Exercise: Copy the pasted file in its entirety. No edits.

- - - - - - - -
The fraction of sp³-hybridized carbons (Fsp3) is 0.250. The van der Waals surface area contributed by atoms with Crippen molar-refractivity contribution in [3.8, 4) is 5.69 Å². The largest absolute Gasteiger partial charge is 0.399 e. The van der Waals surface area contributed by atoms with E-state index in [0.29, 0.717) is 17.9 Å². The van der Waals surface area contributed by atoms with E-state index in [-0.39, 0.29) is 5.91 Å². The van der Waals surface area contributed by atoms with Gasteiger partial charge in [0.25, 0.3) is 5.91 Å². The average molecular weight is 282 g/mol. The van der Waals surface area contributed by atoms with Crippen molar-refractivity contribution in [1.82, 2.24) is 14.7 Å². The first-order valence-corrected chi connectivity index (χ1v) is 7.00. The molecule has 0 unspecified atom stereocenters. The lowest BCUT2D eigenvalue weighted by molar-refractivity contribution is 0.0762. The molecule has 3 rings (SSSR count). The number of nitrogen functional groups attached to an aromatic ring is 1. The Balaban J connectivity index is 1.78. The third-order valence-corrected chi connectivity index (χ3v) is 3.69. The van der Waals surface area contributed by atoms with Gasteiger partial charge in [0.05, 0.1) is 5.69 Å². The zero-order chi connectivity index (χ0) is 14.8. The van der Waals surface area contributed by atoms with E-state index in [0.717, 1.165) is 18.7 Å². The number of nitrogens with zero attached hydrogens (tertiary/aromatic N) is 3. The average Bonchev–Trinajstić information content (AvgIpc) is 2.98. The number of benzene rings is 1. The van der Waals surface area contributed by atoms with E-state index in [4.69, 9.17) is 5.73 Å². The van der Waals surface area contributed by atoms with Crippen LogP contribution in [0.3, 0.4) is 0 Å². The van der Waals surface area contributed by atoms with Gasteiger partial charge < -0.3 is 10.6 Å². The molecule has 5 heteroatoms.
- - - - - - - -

The fraction of sp³-hybridized carbons (Fsp3) is 0.250. The van der Waals surface area contributed by atoms with Crippen molar-refractivity contribution in [3.8, 4) is 5.69 Å². The largest absolute Gasteiger partial charge is 0.399 e. The van der Waals surface area contributed by atoms with E-state index in [0.29, 0.717) is 17.9 Å². The van der Waals surface area contributed by atoms with E-state index in [-0.39, 0.29) is 5.91 Å². The van der Waals surface area contributed by atoms with Gasteiger partial charge in [0.25, 0.3) is 5.91 Å². The average molecular weight is 282 g/mol. The van der Waals surface area contributed by atoms with Crippen molar-refractivity contribution in [1.82, 2.24) is 14.7 Å². The first-order valence-corrected chi connectivity index (χ1v) is 7.00. The molecule has 0 unspecified atom stereocenters. The lowest BCUT2D eigenvalue weighted by molar-refractivity contribution is 0.0762. The molecule has 3 rings (SSSR count). The number of nitrogen functional groups attached to an aromatic ring is 1. The Balaban J connectivity index is 1.78. The third-order valence-corrected chi connectivity index (χ3v) is 3.69. The van der Waals surface area contributed by atoms with Gasteiger partial charge in [0.05, 0.1) is 5.69 Å². The zero-order chi connectivity index (χ0) is 14.8. The van der Waals surface area contributed by atoms with E-state index in [0.717, 1.165) is 18.7 Å². The number of nitrogens with zero attached hydrogens (tertiary/aromatic N) is 3. The average Bonchev–Trinajstić information content (AvgIpc) is 2.98. The number of benzene rings is 1. The van der Waals surface area contributed by atoms with E-state index in [4.69, 9.17) is 5.73 Å². The van der Waals surface area contributed by atoms with Crippen LogP contribution in [0.3, 0.4) is 0 Å². The van der Waals surface area contributed by atoms with Gasteiger partial charge < -0.3 is 10.6 Å². The molecule has 5 heteroatoms.